Remind me again why reminders are a good idea

May 2 2013 - 12:52pm


Apparently the warranty on my car is about to expire.

And if I don't renew it, something bad is going to happen according to a letter I just brought in from my mailbox. I find this a little troubling because I don't have a car warranty, and haven't for years.

The positive side of this is that whatever was supposed to happen once the warranty ran out didn't. Which kind of negates the warning that I need to renew a warranty I don't have.

I keep getting mail like this. Envelopes packed with random reminders from all sorts of agencies and companies and service groups. I don't need to have my mom nag me. My mail does it for me.

Like this envelope that says, "Important Reminder about Your Refrigerator."

Say what? I'm too curious to throw it away. So I read, "It's time to change your refrigerator water filter. We recommend replacing your water filter every six months." Naturally it offers a promo code to order more filters, etc.

My fridge and I are registered in some data base somewhere that automatically generates mail to tell me to change the filter. That's just plain weird.

Medical reminders are perpetual and unwelcome. I don't want to be reminded that it's time to go to the dentist, that it's time for an annual check up, that a mammogram is overdue, that people my age must get a colonoscopy NOW.

I resent being told that it's time to get my prescription filled, particularly if it is. Granted, I probably wouldn't remember all this on my own, but that doesn't reduce the annoyance generated by unexpected reminders of my mortality.

I get phone calls like this too. I answered an unfamiliar number on my cellphone the other day because it was the third time they called. I figured I'd just tell them they had the wrong number. But, no. It was the Red Cross reminding me it was time for me to donate blood again. Really? I donated just a couple of weeks before I told her. She looked into her magic records and said, "Well, we don't have you in here." Oh, I beg to differ. I know the level of information required to be permitted to donate blood. The Red Cross knows more about me than just about anyone else out there. Heck, they know me well enough to call every six weeks and remind me to go open my veins. I'm confident I am on their radar -- and reminder list -- for life.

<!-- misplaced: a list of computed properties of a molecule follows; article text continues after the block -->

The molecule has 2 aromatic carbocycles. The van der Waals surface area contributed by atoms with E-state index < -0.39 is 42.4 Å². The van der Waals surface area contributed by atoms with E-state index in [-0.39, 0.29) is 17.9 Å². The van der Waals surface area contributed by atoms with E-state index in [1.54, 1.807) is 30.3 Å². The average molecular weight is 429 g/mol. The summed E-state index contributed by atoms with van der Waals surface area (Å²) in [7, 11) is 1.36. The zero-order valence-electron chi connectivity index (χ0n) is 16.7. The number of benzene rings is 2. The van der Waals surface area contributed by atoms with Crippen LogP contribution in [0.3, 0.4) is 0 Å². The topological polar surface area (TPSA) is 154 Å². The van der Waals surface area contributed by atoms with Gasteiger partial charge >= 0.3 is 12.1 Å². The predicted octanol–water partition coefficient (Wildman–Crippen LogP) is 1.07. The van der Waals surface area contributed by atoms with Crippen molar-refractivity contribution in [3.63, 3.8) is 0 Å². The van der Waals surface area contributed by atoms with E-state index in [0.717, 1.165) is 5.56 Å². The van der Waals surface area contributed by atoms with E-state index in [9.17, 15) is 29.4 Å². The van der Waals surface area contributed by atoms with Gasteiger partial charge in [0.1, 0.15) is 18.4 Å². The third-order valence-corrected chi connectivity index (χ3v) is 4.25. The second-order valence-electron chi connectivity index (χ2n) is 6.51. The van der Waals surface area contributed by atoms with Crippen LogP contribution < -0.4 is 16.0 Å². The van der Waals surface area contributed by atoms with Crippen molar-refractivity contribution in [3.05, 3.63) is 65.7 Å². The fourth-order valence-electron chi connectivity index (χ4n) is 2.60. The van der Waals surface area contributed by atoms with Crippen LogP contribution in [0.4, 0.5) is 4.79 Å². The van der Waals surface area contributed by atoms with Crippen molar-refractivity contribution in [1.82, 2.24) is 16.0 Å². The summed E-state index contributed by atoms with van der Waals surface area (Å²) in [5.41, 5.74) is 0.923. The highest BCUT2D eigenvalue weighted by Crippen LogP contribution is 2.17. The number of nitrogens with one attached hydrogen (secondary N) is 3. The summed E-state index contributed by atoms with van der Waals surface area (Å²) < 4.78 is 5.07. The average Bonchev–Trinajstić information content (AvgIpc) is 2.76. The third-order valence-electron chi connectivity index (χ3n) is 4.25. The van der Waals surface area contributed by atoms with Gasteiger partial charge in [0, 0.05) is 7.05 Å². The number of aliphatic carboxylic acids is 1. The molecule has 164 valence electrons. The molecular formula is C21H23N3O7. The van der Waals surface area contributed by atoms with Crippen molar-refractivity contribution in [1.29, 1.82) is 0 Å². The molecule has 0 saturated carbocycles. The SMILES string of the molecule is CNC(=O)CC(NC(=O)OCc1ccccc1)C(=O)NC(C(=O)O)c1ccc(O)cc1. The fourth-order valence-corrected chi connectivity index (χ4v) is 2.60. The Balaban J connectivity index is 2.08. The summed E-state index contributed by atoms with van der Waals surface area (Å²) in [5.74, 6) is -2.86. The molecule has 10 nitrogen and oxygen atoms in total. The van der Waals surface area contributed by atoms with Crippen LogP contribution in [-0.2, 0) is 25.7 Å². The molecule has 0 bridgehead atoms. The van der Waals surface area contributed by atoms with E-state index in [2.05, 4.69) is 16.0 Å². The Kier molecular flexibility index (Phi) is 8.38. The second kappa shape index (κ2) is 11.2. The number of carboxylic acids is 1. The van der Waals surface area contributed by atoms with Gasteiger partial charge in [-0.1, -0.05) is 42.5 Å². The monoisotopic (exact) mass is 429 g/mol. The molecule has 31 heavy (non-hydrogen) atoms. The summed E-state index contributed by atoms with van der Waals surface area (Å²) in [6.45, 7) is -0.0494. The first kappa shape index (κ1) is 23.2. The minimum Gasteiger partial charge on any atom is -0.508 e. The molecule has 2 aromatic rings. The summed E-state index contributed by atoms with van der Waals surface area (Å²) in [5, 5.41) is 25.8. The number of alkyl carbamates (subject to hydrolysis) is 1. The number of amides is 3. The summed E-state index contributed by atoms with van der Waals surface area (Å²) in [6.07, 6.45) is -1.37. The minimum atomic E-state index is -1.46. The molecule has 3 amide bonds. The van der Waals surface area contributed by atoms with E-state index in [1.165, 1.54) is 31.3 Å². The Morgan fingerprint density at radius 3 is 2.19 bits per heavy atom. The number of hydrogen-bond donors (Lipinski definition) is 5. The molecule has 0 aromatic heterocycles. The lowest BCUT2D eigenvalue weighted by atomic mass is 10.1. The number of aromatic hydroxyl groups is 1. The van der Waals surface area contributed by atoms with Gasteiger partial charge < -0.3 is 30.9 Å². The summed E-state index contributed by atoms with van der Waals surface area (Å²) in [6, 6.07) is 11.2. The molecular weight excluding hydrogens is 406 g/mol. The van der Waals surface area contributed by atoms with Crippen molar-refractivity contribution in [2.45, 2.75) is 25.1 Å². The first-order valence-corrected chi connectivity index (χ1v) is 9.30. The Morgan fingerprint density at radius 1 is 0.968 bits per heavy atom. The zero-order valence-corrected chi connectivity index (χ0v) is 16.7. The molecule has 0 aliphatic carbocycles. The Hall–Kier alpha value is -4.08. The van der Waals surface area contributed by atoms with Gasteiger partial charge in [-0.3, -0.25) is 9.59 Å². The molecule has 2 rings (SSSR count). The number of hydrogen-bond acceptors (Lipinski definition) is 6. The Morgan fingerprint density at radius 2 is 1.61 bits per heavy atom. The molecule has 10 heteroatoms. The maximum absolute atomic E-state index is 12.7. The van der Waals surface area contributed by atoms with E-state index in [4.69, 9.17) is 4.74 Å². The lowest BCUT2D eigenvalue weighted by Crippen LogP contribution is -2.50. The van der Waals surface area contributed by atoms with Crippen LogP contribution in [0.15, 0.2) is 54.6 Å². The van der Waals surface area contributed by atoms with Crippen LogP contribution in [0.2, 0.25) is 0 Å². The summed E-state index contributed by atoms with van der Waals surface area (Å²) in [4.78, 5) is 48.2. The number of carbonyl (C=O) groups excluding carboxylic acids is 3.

If this level of supervision is now the norm, then it should be more practical, more useful than a twice-a-year reminder to change my fridge filter. Heck, why can't I have reminders to change what's in my fridge? Like a call that says, "Hey, Louise. You bought broccoli two weeks ago, but you didn't last week, which likely means it's still sitting in the bottom drawer of your fridge. If you haven't cooked it by now, just open that drawer and drop it straight into the trash. Then go get some more, and this time use it."

Or offset all those medical reminders with an occasional update of my medical history record. Every time I visit the doctor, I have to fill out (the same) six pages of my medical history. I know they already have this information. The only addition is why I'm there that day. But we have to go back through all my surgeries (when, what and where), my parents and grandparents (if they're living or not, and why), my medication history, and half a book on why I'm visiting today. I figure I give them plenty of info. They ought to at least send it back periodically so I'm reminded of what's happened and happening.

Perhaps I resent the reminders because they're becoming more essential. As our world grows more complicated (folks living 100 years ago didn't need reminders to change their fridge filters or get the dog de-wormed), they should probably be welcomed, not resented. It's just kind of challenging to get past the fact that in our growing forgetfulness, they remind us how much we need them.

And we just don't like being reminded of that.

You can contact D. Louise Brown at

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